in: Oxford Research Encyclopedia of Politics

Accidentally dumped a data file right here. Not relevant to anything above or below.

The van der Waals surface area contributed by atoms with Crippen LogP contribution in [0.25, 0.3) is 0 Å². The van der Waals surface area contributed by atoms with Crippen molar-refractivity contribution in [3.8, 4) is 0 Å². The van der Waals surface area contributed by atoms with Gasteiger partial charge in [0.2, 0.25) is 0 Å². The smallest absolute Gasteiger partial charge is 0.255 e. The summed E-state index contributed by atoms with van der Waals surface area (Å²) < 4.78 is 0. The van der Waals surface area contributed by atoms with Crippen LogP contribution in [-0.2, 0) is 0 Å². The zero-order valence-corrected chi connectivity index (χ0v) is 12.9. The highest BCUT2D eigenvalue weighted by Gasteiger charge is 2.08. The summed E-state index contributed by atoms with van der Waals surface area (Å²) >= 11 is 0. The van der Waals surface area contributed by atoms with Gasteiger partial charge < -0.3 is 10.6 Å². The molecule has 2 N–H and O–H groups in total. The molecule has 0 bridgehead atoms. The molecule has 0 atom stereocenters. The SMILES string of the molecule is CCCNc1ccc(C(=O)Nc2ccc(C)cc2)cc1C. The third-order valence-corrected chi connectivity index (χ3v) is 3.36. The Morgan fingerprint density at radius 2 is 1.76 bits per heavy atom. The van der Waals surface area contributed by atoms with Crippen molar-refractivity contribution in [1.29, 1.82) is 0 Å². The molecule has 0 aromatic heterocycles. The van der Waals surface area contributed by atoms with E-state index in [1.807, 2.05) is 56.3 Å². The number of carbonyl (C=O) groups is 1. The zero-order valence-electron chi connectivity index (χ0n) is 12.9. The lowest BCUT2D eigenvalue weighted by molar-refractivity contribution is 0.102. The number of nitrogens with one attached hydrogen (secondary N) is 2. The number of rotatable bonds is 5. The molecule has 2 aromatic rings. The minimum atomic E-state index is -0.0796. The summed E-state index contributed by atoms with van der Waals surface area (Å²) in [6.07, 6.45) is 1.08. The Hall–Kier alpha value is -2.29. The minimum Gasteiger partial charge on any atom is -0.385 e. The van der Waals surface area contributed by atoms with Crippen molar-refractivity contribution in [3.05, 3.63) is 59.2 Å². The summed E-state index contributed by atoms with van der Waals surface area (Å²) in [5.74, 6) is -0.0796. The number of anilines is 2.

Lebanon is a multisectarian society of four million people, divided among eighteen sectarian affiliations, many of which are highly salient in Lebanese society. The country experienced a complex, multifaceted civil conflict from 1975 to 1990, the aftermath of which continues to shape political interaction in the country. Sectarian identity has evolved, both before as well as after the civil conflict, shaped by clientelism, individual identities, and Islamist political movements. Despite years of conflict, identity in post-war Lebanon has remained fluid, and while sect is still a relevant identity marker, it is neither as deterministic nor as linked to religious piety as outside observers may expect. Research shows that Lebanese citizens face pressures to conform to sectarian beliefs due to the control that sectarian political parties have over goods distribution, but, at the same time, conforming to the sectarian democratic system may moderate the absolutist claims of Islamist political movements, especially Hizbollah. Despite the institutional and demographic idiosyncrasies of the Lebanese political system, each of these findings do much to inform outside literature on religion and post-conflict processes, along with tangential work on clientelism, the role of identity and politics and Islamic politics. However, there is still much to be done. Researchers should devote more attention to the growing backlash against sectarianism among popular movements within Lebanon and do more to explore the links between clientelism and sectarian identity in more precise and greater detail.